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Bill seeks to lower number of PTSD retirements among cops

Hundreds of officers have left the Minneapolis Police Department since the murder of George Floyd in May 2020.

And, Rep. Jamie Long (DFL-Mpls) said, almost 80% of those officers say the reason for leaving is post-traumatic stress disorder.

That’s a crisis of immense proportion, not just for Minneapolis, because police agencies statewide are also dealing with unprecedented PTSD retirements, Long said.

He sponsors HF4026, which would eliminate an incentive created by a 2019 state law allowing cops, firefighters, and other first responders to retire without first seeking treatment for PTSD that could get some of them back on the job.

“We want officers to get the help they need, we want them to get treatment, and we want them to return to work,” Long said. “And that’s not happening right now.”

The House Public Safety and Criminal Justice Reform Finance and Policy Committee on Tuesday laid the bill over for possible omnibus bill inclusion. Long said Sen. Jeff Howe (R-Rockville) plans to introduce a Senate companion soon.

The current system for processing and addressing duty disability benefits is often contrary to the goal of restoring employees to good health and returning them to work, Long said.

The bill would require 32 weeks of PTSD treatment before applying for regular duty disability benefits.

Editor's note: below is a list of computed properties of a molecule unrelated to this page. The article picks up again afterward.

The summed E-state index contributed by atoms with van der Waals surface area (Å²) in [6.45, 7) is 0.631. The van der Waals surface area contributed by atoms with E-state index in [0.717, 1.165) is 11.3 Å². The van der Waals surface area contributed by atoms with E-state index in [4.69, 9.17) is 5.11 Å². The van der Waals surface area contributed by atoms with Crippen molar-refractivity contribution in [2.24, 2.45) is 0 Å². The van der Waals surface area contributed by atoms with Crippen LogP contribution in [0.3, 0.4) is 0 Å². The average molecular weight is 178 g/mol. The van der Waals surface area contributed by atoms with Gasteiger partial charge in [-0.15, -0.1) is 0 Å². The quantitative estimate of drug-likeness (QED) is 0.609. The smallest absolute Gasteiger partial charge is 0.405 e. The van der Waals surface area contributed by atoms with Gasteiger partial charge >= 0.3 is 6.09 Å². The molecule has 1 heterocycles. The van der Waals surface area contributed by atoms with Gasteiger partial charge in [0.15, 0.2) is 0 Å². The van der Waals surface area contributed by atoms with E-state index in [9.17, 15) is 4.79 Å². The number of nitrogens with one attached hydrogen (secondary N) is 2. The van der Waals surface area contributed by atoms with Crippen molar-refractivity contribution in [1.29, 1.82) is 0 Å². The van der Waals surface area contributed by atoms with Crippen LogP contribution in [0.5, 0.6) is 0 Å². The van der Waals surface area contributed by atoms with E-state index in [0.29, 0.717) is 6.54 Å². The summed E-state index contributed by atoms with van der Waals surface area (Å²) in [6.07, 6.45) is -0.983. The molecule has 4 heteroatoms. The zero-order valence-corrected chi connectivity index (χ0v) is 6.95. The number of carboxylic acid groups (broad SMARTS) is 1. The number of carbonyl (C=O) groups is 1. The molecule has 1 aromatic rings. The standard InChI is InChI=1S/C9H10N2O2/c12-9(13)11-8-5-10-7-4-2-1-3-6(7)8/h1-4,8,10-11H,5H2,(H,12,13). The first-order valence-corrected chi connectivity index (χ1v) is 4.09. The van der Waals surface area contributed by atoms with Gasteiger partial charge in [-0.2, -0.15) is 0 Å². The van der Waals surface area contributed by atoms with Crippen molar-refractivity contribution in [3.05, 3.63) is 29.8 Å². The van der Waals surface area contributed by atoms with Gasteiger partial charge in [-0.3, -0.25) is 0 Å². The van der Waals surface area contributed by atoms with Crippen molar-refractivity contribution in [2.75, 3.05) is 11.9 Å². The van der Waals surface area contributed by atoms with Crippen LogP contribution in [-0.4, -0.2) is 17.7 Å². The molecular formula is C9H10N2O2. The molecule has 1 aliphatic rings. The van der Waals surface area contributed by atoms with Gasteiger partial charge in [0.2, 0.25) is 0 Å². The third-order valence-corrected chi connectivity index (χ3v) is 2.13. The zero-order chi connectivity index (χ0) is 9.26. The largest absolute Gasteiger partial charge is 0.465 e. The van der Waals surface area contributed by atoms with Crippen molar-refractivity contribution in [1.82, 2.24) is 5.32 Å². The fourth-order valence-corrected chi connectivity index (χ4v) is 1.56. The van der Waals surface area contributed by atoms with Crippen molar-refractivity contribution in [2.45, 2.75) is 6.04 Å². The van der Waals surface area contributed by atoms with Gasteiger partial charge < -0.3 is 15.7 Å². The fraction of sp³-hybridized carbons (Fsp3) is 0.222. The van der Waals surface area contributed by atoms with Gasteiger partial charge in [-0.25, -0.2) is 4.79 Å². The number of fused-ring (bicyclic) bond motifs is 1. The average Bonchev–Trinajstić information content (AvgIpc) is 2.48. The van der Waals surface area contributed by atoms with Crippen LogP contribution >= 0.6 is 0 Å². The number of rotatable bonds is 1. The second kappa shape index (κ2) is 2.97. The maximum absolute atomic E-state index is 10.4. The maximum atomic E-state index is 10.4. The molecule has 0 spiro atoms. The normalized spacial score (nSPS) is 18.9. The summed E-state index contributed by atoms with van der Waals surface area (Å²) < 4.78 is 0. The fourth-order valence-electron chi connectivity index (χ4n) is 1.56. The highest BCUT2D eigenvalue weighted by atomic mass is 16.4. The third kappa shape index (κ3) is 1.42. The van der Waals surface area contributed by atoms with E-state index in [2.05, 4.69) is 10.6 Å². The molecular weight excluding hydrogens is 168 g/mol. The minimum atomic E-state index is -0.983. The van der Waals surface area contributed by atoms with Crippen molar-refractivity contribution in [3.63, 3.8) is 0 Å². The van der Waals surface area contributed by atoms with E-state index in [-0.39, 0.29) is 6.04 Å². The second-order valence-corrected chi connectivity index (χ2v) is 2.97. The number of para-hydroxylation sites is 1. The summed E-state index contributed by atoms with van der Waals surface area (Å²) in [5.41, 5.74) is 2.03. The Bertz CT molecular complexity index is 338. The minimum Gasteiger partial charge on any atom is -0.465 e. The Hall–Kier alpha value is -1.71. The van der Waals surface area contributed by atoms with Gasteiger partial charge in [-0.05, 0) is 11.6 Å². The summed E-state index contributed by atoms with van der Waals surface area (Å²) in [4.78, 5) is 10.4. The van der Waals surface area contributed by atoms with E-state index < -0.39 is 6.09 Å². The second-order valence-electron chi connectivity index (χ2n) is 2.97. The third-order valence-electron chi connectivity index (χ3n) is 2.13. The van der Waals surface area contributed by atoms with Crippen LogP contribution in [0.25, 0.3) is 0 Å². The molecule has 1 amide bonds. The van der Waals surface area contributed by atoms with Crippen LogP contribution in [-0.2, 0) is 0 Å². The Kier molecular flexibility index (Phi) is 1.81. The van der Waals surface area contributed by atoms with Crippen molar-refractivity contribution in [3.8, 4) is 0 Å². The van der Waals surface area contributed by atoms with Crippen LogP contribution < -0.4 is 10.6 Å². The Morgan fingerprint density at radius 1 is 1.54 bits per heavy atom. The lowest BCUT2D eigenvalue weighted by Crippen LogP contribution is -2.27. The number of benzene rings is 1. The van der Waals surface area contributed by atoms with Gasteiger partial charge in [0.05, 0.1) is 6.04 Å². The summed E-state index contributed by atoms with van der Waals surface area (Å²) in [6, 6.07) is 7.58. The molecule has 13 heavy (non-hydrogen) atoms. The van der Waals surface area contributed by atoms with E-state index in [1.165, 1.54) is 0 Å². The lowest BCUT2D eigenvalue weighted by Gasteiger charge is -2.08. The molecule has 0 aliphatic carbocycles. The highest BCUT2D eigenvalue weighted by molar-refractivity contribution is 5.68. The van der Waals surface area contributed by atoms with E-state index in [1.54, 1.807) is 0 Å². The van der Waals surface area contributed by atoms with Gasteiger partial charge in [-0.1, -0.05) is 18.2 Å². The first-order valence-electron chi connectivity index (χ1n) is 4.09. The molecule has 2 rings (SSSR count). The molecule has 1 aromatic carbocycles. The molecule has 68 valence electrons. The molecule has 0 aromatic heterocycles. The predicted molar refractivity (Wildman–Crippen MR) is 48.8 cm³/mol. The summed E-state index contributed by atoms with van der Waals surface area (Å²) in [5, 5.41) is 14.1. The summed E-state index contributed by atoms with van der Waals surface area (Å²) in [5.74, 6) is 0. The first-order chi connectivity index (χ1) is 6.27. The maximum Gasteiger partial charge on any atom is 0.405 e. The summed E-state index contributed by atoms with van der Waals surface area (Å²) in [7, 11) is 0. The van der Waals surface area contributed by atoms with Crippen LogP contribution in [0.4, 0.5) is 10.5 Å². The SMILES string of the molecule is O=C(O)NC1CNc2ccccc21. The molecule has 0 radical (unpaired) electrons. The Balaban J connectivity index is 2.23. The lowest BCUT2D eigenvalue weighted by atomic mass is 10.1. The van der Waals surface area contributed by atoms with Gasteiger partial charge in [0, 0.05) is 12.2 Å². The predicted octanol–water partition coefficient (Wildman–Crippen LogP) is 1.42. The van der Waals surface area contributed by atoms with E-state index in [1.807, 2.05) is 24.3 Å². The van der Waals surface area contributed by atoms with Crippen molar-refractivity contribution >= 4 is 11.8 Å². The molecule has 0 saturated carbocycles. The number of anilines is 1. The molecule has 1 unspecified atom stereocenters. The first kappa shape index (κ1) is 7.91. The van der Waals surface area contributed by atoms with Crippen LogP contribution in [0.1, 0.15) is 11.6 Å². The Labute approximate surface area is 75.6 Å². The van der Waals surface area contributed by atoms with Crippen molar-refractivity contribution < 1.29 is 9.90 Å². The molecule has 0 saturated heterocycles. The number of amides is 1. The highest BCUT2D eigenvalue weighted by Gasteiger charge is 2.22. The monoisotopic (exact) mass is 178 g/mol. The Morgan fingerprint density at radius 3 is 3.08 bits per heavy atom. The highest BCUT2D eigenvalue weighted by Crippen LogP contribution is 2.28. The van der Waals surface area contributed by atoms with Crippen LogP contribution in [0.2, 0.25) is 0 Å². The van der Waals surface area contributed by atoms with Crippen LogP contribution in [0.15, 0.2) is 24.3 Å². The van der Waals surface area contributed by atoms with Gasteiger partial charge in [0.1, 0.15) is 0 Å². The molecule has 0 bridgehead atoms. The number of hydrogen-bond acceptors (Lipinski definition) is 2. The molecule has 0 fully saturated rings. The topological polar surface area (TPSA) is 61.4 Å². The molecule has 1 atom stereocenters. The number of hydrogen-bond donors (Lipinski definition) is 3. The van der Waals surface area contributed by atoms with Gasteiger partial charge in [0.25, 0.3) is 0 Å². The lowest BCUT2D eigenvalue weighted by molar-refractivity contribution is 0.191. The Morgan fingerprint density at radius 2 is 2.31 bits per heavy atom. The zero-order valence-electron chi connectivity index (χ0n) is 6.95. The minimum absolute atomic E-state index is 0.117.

“We know that PTSD is a manageable condition for most with the proper treatment,” he said. “In fact, the evidence shows PTSD can be treated with a high success rate.”

The high number of PTSD-related retirements impose an “immense cost” on city budgets, said Centerville Mayor D. Love. “If we don’t address this problem, many smaller communities won’t be able to afford public safety services and will have to rely on someone else to provide those services for them.”

“The fiscal impact of the increasing number of claims is unsustainable for employers and, ultimately, taxpayers,” wrote the League of Minnesota Cities in a joint statement with three other municipal organizations.

The bill would appropriate an unspecified amount of money to the Department of Public Safety to reimburse employers for the cost of continuing benefits and backfilling a public safety officer position for up to 32 weeks of required PTSD treatment.

An unspecified amount of money would also be appropriated to reimburse employers for the cost of continuing health insurance coverage for eligible public safety officers receiving regular duty disability.

Chris Steward, founder of Heroes Helping Heroes and a former Minneapolis police officer, was diagnosed with PTSD in June 2020.

He opposes the bill because it would force officers who are suffering PTSD to remain on the job until they could get a workers’ compensation determination.

“This bill would force cops back into the closet regarding PTSD and they would not get the help needed,” he said.

Preventing PTSD in the first place is an important goal of the bill, Long said.

To that end, the Peace Officer Standards and Training Board would be required to create learning objectives and a training course to prepare police officers for the stressful and traumatic events that are common to policing and teach officers methods to process and cope with occupational stress and trauma.

Both students studying law enforcement and licensed police officers would be required to receive the training.


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